Research in the Shurin Lab

Our lab aims to understand the environmental, ecological and evolutionary processes that shape the structure and function of ecosystems.  Variability is everywhere you look in the natural world.  Some places are green and lush, others barren.  Some have more species than you could ever count, others just a few.  Some are dominated by plants, others by animals. These contrasts matter tremendously for human welfare, and ecosystems can become degraded to the point where our health and well-being are impaired.

Climate and Ecosystem Disturbance

The relationship between climate and ecosystems is variable and contingent on local conditions like chemistry of the air, water or soil, or the introduction of exotic species or extirpation of natives. However, stable historical trends in climate that have shaped ecosystems and the evolution of species within them are being changes in the face of human-driven disturbances and global climate change. Our research focuses on the ecology of alpine lakes and how rapid (seasonal) and gradual (climatological) changes are shaping the ecology of aquatic ecosystems.

Microbiomes and
Environmental Microbiology

All organisms live in intimate association with microbes in and around their bodies and engage in interactions through exchange of materials that can benefit or harm host fitness.  Our research asks how the microbial communities of prokaryotes and eukaryotes associate with host organisms (from microalgae to zooplankton to fish) are shaped by the environment, and how they affect ecological phenomena like population cycles and predator-prey interactions.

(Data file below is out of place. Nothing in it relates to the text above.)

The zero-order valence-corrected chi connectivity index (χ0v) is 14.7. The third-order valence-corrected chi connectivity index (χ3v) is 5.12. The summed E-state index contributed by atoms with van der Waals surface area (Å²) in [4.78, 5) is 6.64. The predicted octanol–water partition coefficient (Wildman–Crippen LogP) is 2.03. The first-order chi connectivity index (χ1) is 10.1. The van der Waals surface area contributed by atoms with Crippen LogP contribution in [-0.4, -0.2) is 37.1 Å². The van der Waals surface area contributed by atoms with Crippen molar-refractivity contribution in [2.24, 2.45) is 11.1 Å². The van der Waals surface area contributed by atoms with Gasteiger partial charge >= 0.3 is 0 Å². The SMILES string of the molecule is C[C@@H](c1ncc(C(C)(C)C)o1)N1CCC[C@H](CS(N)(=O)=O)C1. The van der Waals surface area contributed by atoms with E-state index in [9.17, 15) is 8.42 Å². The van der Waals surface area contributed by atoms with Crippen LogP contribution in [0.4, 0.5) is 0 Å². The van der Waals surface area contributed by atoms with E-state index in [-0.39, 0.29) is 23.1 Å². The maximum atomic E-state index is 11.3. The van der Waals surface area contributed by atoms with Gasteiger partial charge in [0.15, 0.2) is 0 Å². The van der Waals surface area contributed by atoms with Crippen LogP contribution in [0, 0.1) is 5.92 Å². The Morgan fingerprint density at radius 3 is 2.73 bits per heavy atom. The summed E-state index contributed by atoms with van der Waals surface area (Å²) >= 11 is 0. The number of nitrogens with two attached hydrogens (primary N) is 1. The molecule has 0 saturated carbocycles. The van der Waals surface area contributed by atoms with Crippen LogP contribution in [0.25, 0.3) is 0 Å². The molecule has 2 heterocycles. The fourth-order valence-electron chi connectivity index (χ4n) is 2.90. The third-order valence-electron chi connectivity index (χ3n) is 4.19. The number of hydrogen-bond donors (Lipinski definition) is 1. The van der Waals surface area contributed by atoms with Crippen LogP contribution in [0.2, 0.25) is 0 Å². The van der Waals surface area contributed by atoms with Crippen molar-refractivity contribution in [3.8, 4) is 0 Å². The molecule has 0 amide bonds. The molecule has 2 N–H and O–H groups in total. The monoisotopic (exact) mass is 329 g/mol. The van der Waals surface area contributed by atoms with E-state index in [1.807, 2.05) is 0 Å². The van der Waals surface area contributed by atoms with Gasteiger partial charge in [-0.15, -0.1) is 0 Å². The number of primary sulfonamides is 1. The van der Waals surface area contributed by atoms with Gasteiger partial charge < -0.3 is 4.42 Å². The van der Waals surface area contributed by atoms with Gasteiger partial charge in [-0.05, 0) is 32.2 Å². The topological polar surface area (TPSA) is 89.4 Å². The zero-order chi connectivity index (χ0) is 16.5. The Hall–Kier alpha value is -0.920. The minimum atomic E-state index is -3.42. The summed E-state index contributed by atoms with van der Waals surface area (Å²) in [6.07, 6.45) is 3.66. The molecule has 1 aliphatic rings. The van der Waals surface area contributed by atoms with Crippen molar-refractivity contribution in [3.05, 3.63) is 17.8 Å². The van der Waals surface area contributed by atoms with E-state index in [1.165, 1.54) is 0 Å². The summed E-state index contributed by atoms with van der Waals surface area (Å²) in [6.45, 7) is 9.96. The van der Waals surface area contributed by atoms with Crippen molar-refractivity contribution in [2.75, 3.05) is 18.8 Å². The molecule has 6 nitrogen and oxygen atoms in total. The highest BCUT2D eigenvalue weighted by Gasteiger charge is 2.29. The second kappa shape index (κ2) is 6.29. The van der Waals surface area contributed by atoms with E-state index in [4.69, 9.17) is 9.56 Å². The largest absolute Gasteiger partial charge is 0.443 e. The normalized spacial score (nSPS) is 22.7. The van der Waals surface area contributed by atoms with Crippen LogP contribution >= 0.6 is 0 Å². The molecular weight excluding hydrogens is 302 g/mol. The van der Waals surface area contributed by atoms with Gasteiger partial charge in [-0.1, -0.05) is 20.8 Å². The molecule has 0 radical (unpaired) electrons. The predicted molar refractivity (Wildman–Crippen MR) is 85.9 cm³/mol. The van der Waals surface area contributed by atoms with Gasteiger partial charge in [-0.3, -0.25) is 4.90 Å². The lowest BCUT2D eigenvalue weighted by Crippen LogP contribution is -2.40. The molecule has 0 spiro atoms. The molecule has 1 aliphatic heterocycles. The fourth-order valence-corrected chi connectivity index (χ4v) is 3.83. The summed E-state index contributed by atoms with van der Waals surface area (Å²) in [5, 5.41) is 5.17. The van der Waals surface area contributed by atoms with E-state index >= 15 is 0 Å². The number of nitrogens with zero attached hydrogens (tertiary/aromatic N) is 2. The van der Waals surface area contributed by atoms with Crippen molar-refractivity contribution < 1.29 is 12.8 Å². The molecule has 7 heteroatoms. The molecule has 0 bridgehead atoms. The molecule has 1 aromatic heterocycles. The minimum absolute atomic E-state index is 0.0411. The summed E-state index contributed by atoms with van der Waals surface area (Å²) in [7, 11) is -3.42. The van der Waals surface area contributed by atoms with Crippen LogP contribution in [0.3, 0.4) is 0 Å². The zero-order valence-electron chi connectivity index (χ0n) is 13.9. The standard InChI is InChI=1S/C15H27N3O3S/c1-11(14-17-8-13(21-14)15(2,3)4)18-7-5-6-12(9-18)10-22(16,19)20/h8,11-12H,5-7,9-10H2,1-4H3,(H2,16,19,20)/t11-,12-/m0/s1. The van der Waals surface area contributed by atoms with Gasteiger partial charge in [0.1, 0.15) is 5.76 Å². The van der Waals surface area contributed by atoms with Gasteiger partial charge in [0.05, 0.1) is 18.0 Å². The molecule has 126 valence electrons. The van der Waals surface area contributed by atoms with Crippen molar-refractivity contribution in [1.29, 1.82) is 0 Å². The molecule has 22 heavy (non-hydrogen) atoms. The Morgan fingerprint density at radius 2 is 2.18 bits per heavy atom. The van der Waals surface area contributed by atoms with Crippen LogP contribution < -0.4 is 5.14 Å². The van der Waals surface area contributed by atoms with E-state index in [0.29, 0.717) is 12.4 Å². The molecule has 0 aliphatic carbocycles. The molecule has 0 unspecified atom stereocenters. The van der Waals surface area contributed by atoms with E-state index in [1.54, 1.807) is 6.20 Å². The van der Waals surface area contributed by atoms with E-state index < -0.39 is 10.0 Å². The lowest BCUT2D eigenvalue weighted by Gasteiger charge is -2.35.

Algae Evolution and Biotechnology

Algae are the most productive photosynthetic organisms on earth and their ancient ancestors produced much of the fossil fuels we use.  Algae generate natural products including essential dietary fatty acids and biofuels; however, evolution under cultivation may cause them to lose desirable traits or acquire new ones that may or may not be beneficial.  Our lab is part of an interdisciplinary team working to understand how adaptation to different climates and assembly of unique microbial communities affect the traits and productivity of farmed algae.

Evolution and Species Invasion

Humans constantly reshape earth’s biogeography, extirpating some species while promoting the spread of others. The ecological and evolutionary processes driving the establishment of introduced species and the extirpation of native species are not well understood. Why do some species perform so well outside their native range whereas some species struggle to adapt to changing conditions within their own ecosystem? How do introduced species affect population, community, and food web ecology of the ecosystems they colonize?  Our research seeks to answer these questions and to apply what we learn to species management and conservation.